By Dr. Khalid Hamid Changal
It was November, and I was in the second year of my cardiology fellowship when I received a phone call from my brother in Saudi Arabia. It was an odd time for him to call me. I picked up and listened to his frantic voice: “Khalid, our mother had a cardiac arrest. She is in ER! Intubated! Going to ICU. I will call you back… I have to go…I will call you back!” I was at my apartment in Ohio, thousands of miles away, as my whole life was turning upside down. After about 15-20 long minutes, I spoke with my brother again: “Khalid, she just passed away!” Just like that, she was gone.
The next few days were the hardest. My immediate thought was to take the next flight to be there with my family. I could hold my mother’s hand one last time and kiss her goodbye. That night I had to figure out whether I could travel or had to stay in the United States. This was when COVID-19 was beginning to spread, and most travel was banned. My J-1 visa would need to be stamped. Traveling to Saudi Arabia was even riskier, as India is my country of origin; my brother works in Saudi Arabia and my parents lived with him there. My passport had expired as well, and it was in the process of renewal. The facts were clear: I could not travel. I had to stay in Ohio. It was very unusual being there in the wake of my mother’s death. In our Kashmiri culture when someone dies, hundreds of relatives come to your house to offer condolences: the whole world stops for you, and all friends and relatives come to help you grieve and remember your loved one. While my friends in Ohio called me, visited me, brought food for me, and even did a Zoom meeting to offer prayers to my mother, it was not the same. The atmosphere around me did not change very much. The neighbors were living their usual lives, getting their mail, walking their dogs, and saying hello to me as if nothing was different. The world did not stop. I was having a hard time believing my mother was no more as I was not able to see her in person.
Four years prior to her death, my mother survived a cardiac arrest. A few days before my journey of medicine in the United States was set to begin, she suffered a cardiac arrest at a hospital in India where I worked as a Registrar in Medicine. I performed CPR on her. Just about when I had resigned to the thought that she might be gone, her pulse returned. Over the next week, she recovered. The first words she spoke to me upon waking after a week on the ventilator was, “You must continue your journey!” Throughout the years I lived away from my mother, she inspired me every day to fight the hard days that life brings to us. She encouraged me to stand tall every day, even when you are broken and feel you cannot stand up. My mother was a survivor and a fighter. She spent years on hemodialysis. After all her AV fistulas failed, she went on peritoneal dialysis, which was also complicated by pleural effusions. In the last year of her life, each time we spoke on phone, she did not count her sufferings. Instead, she counted the blessings in her life and gave me one lesson each day to make me a better human being and infuse in me the resolve to help the sick and dying.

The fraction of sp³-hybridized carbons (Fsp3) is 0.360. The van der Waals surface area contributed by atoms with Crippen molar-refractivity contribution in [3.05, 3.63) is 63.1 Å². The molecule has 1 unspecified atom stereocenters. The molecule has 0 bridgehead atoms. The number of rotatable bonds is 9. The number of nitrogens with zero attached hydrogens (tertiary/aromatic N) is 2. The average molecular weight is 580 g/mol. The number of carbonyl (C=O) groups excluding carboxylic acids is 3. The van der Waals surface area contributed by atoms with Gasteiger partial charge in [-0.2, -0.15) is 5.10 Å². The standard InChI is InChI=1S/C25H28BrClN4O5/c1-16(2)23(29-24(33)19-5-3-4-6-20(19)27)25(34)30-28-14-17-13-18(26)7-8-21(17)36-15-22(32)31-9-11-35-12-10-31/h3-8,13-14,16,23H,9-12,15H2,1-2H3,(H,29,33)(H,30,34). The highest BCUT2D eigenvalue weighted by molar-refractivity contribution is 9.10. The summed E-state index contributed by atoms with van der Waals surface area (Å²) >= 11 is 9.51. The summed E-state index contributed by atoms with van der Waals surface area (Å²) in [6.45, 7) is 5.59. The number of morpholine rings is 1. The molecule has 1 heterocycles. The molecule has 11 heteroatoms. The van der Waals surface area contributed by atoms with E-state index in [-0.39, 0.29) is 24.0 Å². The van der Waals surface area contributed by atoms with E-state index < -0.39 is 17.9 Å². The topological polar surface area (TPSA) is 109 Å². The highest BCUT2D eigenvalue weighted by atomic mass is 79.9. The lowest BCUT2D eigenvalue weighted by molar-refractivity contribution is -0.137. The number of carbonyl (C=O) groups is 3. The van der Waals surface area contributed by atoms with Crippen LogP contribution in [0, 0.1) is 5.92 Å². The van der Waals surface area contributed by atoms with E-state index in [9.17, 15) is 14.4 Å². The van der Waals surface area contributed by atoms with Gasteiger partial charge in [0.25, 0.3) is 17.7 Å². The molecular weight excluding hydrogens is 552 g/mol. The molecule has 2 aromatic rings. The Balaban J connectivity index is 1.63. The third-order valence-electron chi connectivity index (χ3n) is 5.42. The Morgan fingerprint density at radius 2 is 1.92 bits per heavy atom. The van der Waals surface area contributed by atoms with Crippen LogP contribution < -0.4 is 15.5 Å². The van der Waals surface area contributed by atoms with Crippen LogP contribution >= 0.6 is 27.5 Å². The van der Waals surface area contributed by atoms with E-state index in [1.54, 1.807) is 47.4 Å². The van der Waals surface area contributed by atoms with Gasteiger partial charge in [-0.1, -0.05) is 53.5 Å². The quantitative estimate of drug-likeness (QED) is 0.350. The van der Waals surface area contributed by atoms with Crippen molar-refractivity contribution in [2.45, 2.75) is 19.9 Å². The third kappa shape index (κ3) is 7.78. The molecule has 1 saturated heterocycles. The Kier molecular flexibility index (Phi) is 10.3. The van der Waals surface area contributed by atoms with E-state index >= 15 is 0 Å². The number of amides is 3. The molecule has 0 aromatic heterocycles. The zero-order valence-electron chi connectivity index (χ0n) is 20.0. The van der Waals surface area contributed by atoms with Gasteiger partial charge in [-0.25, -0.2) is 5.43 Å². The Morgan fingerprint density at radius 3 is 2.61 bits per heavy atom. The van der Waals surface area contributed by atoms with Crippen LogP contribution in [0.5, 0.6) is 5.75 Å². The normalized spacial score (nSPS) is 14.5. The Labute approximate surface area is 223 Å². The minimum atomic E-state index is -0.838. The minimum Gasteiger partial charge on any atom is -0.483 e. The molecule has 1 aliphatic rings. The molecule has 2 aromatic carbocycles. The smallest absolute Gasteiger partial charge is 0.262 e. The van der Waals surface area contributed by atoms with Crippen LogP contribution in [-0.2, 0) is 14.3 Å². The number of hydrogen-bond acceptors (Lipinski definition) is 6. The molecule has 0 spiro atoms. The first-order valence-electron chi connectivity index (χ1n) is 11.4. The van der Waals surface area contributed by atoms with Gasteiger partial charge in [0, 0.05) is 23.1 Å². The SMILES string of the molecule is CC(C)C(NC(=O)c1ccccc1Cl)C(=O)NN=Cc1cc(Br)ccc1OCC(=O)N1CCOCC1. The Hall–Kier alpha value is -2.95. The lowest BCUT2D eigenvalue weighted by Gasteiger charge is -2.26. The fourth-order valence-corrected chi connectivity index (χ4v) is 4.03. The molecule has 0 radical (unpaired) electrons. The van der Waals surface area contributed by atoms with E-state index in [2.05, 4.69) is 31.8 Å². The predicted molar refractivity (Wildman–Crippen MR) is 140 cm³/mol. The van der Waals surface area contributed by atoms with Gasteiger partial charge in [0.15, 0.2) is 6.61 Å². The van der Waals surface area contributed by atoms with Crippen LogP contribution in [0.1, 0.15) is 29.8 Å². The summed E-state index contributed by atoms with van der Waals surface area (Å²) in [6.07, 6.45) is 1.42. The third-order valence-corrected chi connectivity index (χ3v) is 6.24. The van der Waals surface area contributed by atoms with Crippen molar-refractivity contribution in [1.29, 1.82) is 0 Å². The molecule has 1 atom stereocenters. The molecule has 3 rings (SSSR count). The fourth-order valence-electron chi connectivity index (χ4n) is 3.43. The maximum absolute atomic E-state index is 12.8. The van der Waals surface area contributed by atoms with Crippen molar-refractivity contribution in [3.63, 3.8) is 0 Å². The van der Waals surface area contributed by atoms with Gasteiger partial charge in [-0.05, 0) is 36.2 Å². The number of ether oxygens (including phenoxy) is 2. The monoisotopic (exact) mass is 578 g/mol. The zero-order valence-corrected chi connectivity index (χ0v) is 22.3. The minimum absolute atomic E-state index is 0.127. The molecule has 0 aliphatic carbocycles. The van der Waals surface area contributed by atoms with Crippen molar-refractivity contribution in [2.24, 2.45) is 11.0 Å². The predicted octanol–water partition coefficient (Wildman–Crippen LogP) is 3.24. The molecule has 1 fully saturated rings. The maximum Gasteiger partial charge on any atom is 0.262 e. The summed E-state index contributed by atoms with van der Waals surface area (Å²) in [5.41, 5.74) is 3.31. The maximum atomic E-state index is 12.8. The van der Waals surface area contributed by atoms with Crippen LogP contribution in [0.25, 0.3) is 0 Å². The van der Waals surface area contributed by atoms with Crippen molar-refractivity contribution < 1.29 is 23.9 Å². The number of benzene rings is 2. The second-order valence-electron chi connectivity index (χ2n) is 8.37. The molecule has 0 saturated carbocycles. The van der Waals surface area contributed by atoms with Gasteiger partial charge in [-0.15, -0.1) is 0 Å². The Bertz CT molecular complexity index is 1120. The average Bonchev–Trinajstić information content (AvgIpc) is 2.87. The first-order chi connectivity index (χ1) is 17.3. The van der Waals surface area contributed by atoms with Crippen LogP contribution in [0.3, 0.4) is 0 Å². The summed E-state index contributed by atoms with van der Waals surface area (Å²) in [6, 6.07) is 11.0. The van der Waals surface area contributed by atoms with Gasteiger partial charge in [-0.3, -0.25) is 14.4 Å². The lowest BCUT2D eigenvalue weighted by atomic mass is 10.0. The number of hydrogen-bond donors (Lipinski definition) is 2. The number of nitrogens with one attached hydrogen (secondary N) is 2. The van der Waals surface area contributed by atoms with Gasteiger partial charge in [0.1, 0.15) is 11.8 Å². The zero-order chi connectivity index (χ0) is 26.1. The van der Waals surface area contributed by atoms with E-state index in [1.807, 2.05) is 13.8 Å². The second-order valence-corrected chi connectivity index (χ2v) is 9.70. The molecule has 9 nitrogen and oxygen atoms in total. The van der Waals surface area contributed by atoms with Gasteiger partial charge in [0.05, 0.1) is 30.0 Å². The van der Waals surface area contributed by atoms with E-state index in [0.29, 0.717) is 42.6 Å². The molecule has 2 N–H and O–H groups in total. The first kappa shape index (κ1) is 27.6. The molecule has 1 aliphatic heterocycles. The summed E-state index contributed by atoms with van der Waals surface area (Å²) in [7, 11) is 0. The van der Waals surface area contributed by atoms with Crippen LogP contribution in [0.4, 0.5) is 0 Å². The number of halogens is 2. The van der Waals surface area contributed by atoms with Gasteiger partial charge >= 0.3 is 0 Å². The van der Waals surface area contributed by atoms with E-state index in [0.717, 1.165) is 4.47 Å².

Many physician trainees on J-1 visas in the United States will have to face this situation, of being thousands of miles away when your dear ones are struggling. It is thus important to have a plan for such a situation. While our individual circumstances might differ, having a plan will always be helpful. This plan should involve time, finances, people, and either being ready for travel or accepting the fact you might not be able to travel. In residency and fellowship, it might be helpful to keep your vacation days saved or well planned. Always keep an emergency fund to plan for last-minute travel. Having people around you who can help in such tough times is very helpful too. Friends, neighbors, and faculty are your family. Keep your passports and visa documents updated. Also, be mentally ready for the worst that can happen. Have a plan to bounce back and never be shy to seek help.
Although my mother is no more, I feel her presence each time I do something to help somebody, whether as a physician in the hospital or as a common fellow human being in public. We all have our struggles, and they are all big to us. They make us who we are. I find peace in this saying from Prophet Muhammad (peace be upon him): “When a man/woman dies, his/her good deeds come to an end, except three: Ongoing charity, beneficial knowledge, and a righteous son/daughter who will pray for him/her.”